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Jorge Semprun dies at 87; writer chronicled his experiences in Buchenwald

Jorge Semprun, a prolific author who specialized in the autobiographical novel, was widely considered one of the foremost chroniclers of the Holocaust.

Associated Press

June 9, 2011

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Jorge Semprun, a writer and politician who chronicled his experiences in the Nazis' Buchenwald death camp, struggled against dictatorship in his native Spain and later became that country's culture minister, has died. He was 87.

Semprun died Tuesday in Paris, where he had pent most of his life, the French capital's mayor, Bertrand Delanoe, said in a statement.

A prolific author who specialized in the autobiographical novel, Semprun was widely considered one of the foremost chroniclers of the Holocaust. Equal parts memoir and essay, his "Literature or Life" (1994) elegantly describes his experience in Buchenwald, even as it ponders larger philosophical questions.

French President Nicolas Sarkozy hailed the book, which was written in French, as "a testimony that's as mind-blowing as it is lucid" and called Semprun "one of the last great protagonists of an epic."

Semprun, who also wrote screenplays, was nominated for Academy Awards in 1968 for director Alain Resnais' "La Guerre Est Finie" ("The War Is Over") and in 1970 for "Z," a political thriller co-written with director Costa-Gavras.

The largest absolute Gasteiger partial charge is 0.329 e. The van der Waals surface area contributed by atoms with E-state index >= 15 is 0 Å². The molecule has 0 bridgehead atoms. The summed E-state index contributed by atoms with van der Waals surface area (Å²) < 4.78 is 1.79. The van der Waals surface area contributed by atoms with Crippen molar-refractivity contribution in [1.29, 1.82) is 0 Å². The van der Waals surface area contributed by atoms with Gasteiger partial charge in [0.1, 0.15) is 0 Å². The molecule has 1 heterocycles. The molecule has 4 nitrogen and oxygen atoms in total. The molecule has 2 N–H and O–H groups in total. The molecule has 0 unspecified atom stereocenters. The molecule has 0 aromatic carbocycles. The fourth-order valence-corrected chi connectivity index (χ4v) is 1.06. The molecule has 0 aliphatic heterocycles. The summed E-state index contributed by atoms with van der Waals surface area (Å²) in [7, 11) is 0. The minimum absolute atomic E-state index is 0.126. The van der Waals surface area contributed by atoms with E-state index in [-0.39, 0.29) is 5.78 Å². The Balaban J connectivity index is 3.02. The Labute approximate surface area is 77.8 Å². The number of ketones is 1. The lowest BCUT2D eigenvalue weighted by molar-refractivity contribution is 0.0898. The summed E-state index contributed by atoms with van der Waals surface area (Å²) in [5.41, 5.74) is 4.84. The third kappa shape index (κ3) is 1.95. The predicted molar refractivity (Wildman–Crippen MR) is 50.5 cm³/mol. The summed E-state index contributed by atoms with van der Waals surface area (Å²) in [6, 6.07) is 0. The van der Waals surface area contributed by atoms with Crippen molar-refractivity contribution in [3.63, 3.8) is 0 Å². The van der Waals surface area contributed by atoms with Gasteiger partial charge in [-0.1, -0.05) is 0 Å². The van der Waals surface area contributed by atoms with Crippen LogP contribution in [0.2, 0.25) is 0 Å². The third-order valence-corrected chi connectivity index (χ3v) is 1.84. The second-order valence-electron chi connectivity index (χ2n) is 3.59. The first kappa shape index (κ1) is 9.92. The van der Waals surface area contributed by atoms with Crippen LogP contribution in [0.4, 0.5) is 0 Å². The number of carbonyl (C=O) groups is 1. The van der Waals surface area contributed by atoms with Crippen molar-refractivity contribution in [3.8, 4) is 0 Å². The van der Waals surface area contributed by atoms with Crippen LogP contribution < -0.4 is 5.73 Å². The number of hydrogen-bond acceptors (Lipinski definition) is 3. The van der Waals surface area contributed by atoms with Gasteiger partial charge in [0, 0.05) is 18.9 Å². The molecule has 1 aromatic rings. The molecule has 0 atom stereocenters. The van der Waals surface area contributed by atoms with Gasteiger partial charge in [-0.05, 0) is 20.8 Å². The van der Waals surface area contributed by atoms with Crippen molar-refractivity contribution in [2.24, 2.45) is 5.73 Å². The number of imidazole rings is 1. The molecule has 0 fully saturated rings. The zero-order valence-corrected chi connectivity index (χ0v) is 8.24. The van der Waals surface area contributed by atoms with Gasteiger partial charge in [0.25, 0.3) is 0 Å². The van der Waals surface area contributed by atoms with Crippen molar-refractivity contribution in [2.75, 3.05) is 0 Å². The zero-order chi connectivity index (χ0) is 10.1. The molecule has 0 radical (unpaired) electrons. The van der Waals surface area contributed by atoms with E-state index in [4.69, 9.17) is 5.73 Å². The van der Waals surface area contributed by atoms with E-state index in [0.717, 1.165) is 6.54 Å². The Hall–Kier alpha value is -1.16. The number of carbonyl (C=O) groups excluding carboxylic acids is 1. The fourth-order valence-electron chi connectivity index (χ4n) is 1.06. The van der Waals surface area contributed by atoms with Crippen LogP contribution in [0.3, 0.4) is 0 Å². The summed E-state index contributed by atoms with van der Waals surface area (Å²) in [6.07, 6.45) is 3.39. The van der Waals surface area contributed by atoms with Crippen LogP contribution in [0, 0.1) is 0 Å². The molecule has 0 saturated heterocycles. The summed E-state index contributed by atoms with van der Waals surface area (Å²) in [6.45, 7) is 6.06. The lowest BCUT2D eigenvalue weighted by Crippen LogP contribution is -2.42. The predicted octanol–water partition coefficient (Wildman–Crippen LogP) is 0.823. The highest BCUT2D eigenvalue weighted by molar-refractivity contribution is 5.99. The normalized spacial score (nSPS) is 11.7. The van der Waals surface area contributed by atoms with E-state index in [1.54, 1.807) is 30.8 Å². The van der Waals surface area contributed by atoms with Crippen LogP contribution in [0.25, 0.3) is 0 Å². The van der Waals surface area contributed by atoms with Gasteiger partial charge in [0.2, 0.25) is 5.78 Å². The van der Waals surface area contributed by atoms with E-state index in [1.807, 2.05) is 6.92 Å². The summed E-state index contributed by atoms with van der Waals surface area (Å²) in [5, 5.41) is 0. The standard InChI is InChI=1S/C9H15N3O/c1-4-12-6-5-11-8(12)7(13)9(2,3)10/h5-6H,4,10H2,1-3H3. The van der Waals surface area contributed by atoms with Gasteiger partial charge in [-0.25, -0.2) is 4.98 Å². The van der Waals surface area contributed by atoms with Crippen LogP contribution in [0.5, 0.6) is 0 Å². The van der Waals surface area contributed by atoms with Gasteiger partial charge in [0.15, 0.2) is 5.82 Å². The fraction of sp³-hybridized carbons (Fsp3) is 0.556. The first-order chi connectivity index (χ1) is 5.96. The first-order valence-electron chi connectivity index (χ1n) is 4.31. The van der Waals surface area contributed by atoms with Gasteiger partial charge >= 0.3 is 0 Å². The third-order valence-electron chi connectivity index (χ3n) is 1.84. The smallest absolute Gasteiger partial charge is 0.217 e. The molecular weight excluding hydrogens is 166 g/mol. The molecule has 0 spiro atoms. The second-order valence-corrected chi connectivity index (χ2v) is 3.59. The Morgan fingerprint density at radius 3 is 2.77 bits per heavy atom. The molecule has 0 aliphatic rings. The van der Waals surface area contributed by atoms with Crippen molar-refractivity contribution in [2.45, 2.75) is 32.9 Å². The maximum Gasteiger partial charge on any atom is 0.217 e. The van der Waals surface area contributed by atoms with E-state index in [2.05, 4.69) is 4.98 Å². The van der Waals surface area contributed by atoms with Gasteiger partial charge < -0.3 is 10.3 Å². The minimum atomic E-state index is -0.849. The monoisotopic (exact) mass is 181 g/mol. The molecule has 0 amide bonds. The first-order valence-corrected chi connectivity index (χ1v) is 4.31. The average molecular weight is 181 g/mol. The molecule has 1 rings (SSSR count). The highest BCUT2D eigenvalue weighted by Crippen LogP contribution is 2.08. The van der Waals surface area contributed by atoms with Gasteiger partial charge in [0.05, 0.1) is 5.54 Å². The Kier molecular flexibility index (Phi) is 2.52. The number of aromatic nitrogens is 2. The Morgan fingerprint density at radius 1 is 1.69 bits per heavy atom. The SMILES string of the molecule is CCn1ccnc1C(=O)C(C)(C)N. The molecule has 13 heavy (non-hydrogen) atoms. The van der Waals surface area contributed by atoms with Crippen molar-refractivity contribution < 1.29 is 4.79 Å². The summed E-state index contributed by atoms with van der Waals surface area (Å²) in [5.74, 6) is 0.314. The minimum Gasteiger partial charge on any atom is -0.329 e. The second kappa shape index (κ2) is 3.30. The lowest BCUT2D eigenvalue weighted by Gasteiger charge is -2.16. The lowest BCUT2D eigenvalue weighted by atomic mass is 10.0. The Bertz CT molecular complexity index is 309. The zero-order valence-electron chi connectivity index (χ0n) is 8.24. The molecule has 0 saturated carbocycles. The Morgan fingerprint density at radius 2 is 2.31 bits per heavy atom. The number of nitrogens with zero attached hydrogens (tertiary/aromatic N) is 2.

Semprun was born in Madrid in 1923, but the family fled the country during the country's bloody civil war, settling in France. He was educated in Paris and wrote the bulk of his more than a dozen books in French.

A politically engaged young man and member of the Spanish Communist Party and the Resistance, Semprun was detained by the Gestapo and deported to Buchenwald. He spent more than a year in the camp — an experience that would inform much of his literary career, starting with his first book, "The Long Voyage" (1963).

Other Semprun works include "The Second Death of Ramon Mercader," a 1969 novel which won France's prestigious Femina literary prize, and "Twenty Years and a Day," from 2004.

Upon his release from Buchenwald in 1945, Semprun worked as a translator at UNESCO and took part in the Spanish Communist Party's long struggle against the nation's longtime dictator, Gen. Francisco Franco. Semprun was ousted from the Communist Party in 1962 over ideological differences.

He was named Spain's culture minister under Socialist Prime Minister Felipe Gonzalez, from 1988 to '91.

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